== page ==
Ricky Dingraudo, crime-scene investigator, was creeping through a bed of ankle-high pachysandra outside Schaible Science Center one afternoon last week when he found what he was looking for. There, partially hidden by the early spring foliage, was a bright white bone: A human femur, Dingraudo guessed.
It would have been an alarming discovery, if the bone hadn’t been plastic and if Dingraudo didn’t have good reason to believe it had been planted there by a couple of his professors.
Dingraudo, a first-year student from Elk Grove Village, was practicing his crime-solving skills as part of a field exercise for his Forensic Science class. He was one of 18 students from the class searching for evidence of foul play in and around the science center. Their professors, Michelle Applebee, an associate professor of chemistry, and Stacey Raimondi, an assistant professor of biology, had created three ersatz crime scenes, complete with yellow caution tape, for their students to investigate. Working in teams, the students were to sketch and photograph the scenes, collect and catalog evidence, analyze the evidence, and write a report summarizing their findings for a fictional prosecuting attorney.
“Hey, I’ll need an evidence bag here,” Dingraudo called to his teammates after discovering the bone fragment. He sounded a little like he was delivering a line from this week’s episode of “CSI: Elmhurst.” One of the lessons of the class, though, is that crime-scene investigations, as depicted on television, are often less than scientifically credible.
“Evidence isn’t processed and analyzed in three and a half minutes, like on TV,” Applebee said as she watched a group of students huddle over another bit of discovered evidence. “And the person working on the scene isn’t the same person working in the lab. Students say, ‘I want to do that job,’ but there really is no such job.”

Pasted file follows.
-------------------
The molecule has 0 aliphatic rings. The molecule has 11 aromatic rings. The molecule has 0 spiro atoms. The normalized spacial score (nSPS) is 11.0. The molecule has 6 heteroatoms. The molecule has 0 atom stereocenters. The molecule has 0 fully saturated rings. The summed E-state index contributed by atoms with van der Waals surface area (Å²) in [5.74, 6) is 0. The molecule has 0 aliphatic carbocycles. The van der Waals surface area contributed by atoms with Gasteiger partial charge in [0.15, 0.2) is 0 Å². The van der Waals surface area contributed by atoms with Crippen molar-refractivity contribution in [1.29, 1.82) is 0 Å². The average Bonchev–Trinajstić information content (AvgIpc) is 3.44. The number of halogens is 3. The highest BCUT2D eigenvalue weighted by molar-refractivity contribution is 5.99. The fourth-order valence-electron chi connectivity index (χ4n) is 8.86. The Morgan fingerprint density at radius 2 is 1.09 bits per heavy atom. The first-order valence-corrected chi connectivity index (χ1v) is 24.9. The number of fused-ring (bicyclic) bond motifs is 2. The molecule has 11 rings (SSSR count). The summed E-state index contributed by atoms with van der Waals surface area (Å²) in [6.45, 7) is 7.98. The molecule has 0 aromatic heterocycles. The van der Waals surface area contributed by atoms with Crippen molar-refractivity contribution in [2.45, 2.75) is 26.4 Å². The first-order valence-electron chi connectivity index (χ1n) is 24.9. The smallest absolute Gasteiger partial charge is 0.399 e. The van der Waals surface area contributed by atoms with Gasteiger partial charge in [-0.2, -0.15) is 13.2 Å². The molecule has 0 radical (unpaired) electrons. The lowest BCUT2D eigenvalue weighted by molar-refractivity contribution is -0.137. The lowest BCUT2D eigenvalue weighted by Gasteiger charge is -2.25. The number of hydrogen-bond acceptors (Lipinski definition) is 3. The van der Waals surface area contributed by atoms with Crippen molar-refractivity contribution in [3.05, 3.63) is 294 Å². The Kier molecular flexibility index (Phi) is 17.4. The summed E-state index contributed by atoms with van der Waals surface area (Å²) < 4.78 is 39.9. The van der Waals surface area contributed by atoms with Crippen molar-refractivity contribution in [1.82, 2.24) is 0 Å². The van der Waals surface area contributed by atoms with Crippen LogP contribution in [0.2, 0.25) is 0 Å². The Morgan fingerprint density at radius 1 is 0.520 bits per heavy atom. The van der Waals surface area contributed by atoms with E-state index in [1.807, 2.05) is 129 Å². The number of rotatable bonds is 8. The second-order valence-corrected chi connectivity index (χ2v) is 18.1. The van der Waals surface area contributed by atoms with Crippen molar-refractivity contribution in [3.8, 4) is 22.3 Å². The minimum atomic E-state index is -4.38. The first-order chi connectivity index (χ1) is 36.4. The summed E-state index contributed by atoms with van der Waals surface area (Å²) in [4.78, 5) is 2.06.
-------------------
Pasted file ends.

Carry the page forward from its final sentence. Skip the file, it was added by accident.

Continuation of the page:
As she spoke, her students were busy with sketch pads and tape measures, carefully documenting the scene of the crime. Already they had found a shovel, some cloth fibers and a suspicious footprint. Their next task: create a plaster cast of the print. If the objective was to be as thorough as professional investigators, the professors conceded that some corners had to be cut for practical reasons.
“You don’t get much DNA from plastic bones,” Raimondi admitted.
One of the aims of the class, being offered for the first time at Elmhurst this semester, is to introduce non-science majors to the chemistry and biology at the heart of so many criminal investigations. For a generation raised watching lab-coated cops solve crimes and deploy scientific jargon on their favorite TV police dramas, the class offers instant appeal.
“I watch way too many of those shows,” said Emily Baron, a junior from Cartersville, Georgia. “But I know they’re pretty fake.”
If there is one thing Applebee and Raimondi can appreciate about the recent spate of lab-coat TV police procedurals, it’s the way they have made heroes of scientists and the scientific process.
“They help build interest in science,” Applebee said. “They show that you can do things with science that are worthwhile.”
Applebee and Raimondi hope that the same can be said of their new class. It is one of the first in a newly developed species at Elmhurst called bidisciplinary courses. Co-taught by faculty from complementary disciplines, they focus on topics that straddle traditional academic boundaries. Raimondi, the biologist, and Applebee, a chemist, each defer to the other’s expertise, but also point their students toward links between the disciplines.
“There’s a fine line between disciplines and we want students to see how they go together,” Applebee said. “Most of the research that gets funded is not in one area or the other. You have to find the links. Everyone puts the disciplines in separate silos, but they don’t belong in silos.”
By now their students were gathering the last of the evidence from outside the science center. “We need to bag and tag,” one of them announced. Their work, however, was just beginning. Still ahead was time in the lab analyzing the evidence for clues that might point to a suspect.
“This week, they’re crime-scene investigators,” Raimondi said. “Next week, they become lab techs.”